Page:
We remain hopeful for North Cascades grizzly bear restoration despite further delay from the Department of the Interior in completing the Environmental Impact Statement.
February 2019 update from the Friends of the North Cascades Grizzly Bear
A lot can happen in a year, and quite a bit did when it comes to grizzly bears in the North Cascades. Last March, following a lengthy lull from the National Park Service and U.S. Fish & Wildlife Service in releasing the Final Environmental Impact Statement (FEIS) outlining plans for restoration, we were surprised when former Secretary of the Interior Ryan Zinke visited North Cascades National Park offices and announced his support for restoration, including completing the FEIS by the end of 2018.
After decades of work to restore a small population of grizzly bears to the backcountry of the North Cascades, this was a hopeful milestone. But while we appreciated the show of support, echoing the need to restore this endangered icon in a Seattle Times op-ed and Everett Herald editorial, we remained watchful that the Secretary and Trump Administration would follow-through on their promise.
After six more months of delay, leaders from our coalition sent a joint letter asking Secretary Zinke for an update on the status of the FEIS, urging the Department of the Interior and its agencies to see the process through given the enormous public support and investment in this conservation cause.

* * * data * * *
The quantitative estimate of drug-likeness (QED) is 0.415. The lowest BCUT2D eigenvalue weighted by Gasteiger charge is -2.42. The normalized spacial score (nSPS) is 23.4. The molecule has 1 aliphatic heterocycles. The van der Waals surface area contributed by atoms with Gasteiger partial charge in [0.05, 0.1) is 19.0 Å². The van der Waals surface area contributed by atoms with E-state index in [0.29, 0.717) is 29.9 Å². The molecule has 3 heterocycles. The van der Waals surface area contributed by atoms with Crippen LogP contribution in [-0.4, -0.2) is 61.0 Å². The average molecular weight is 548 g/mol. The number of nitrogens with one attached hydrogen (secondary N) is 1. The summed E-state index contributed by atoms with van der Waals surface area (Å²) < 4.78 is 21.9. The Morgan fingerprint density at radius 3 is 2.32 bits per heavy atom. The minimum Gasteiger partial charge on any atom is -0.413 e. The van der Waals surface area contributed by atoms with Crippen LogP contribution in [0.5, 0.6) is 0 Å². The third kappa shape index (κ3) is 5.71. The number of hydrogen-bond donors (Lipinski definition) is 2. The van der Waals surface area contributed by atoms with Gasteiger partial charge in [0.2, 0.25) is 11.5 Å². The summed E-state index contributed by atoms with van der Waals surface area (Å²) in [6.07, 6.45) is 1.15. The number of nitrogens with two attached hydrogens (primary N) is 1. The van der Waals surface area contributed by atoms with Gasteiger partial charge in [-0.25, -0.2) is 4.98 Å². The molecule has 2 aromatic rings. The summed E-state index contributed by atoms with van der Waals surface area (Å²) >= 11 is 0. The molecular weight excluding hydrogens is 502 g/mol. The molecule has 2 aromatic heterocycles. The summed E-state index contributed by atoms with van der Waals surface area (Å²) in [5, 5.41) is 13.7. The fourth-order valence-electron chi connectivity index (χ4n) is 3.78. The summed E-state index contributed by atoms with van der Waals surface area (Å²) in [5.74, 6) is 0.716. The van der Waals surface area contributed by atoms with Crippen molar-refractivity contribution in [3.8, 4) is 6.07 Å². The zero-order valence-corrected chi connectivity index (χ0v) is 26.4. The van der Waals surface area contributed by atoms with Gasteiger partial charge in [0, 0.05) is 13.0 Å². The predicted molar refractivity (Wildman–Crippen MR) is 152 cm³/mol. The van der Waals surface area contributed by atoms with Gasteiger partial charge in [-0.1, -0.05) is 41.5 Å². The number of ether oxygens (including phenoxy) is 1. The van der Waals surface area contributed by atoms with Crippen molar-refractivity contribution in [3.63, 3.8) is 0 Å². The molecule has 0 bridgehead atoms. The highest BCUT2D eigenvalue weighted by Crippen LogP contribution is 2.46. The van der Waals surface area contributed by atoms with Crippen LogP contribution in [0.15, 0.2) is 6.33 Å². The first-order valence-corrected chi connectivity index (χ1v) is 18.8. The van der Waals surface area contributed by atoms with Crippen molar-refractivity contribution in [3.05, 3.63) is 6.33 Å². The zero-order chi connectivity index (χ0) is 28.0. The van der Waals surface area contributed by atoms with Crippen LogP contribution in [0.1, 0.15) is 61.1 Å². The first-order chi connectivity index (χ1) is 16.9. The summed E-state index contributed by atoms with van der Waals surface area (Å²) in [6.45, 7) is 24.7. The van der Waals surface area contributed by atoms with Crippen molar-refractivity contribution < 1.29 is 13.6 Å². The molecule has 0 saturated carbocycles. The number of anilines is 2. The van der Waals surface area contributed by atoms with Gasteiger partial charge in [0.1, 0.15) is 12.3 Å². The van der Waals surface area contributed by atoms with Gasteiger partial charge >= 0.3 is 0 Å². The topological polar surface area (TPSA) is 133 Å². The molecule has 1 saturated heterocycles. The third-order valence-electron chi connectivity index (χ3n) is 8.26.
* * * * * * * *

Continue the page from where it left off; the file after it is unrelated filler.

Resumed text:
But 2018 ended with Secretary Zinke leaving his post amid alleged scandals and broken promises, failure to move the recovery of the only grizzly population in the contiguous United States outside the Rocky Mountains forward being just one of many. Our deep disappointment in this failure was chronicled in local news coverage and another Seattle Times op-ed.
Now, we’re back in a familiar place: uncertain about what comes next, but not without hope for the recovery of this iconic native species in the nearly 10,000 square miles of wild lands anchored by North Cascades National Park that is the North Cascades Ecosystem. While it’s frustrating and disappointing to watch the progress for this effort slow to a halt once again, we have not lost sight of that goal.
North Cascades grizzly bear restoration guided by science and local input is backed by expert biologists, indigenous nations, agency leaders, local and national conservation groups and more than 120,000 public comments submitted on the Draft EIS. With 80 percent of Washington voters surveyed in favor of grizzly recovery, there is strong public support for the Interior Department to complete this process.
The North Cascades’ abundant food sources and rugged country is perfect habitat for grizzlies, and new reports proving the historical presence of grizzlies and this ecosystem’s continued viability as quality bear habitat even in the face of climate change provide further incentives to move restoration forward.
While it remains to be seen what will happen next with the North Cascades Grizzly Bear Restoration Environmental Impact Statement (EIS) still languishing at the National Park Service and U.S. Fish & Wildlife Service, we’re not letting our momentum wane. Through public outreach and informational opportunities, we’ll continue to ramp up public support and raise awareness around coexisting with grizzlies in the North Cascades.
Our chance to restore an icon of our Northwest natural heritage remains alive and well, but to keep that chance from slipping away, we need the continued strength of your support while we await movement under new leadership at the Department of the Interior. In the meantime, please remain engaged as we provide opportunities to take action and bring a healthy population of grizzly bears back to the North Cascades.
For a wild future,
The Friends of the North Cascades Grizzly Bear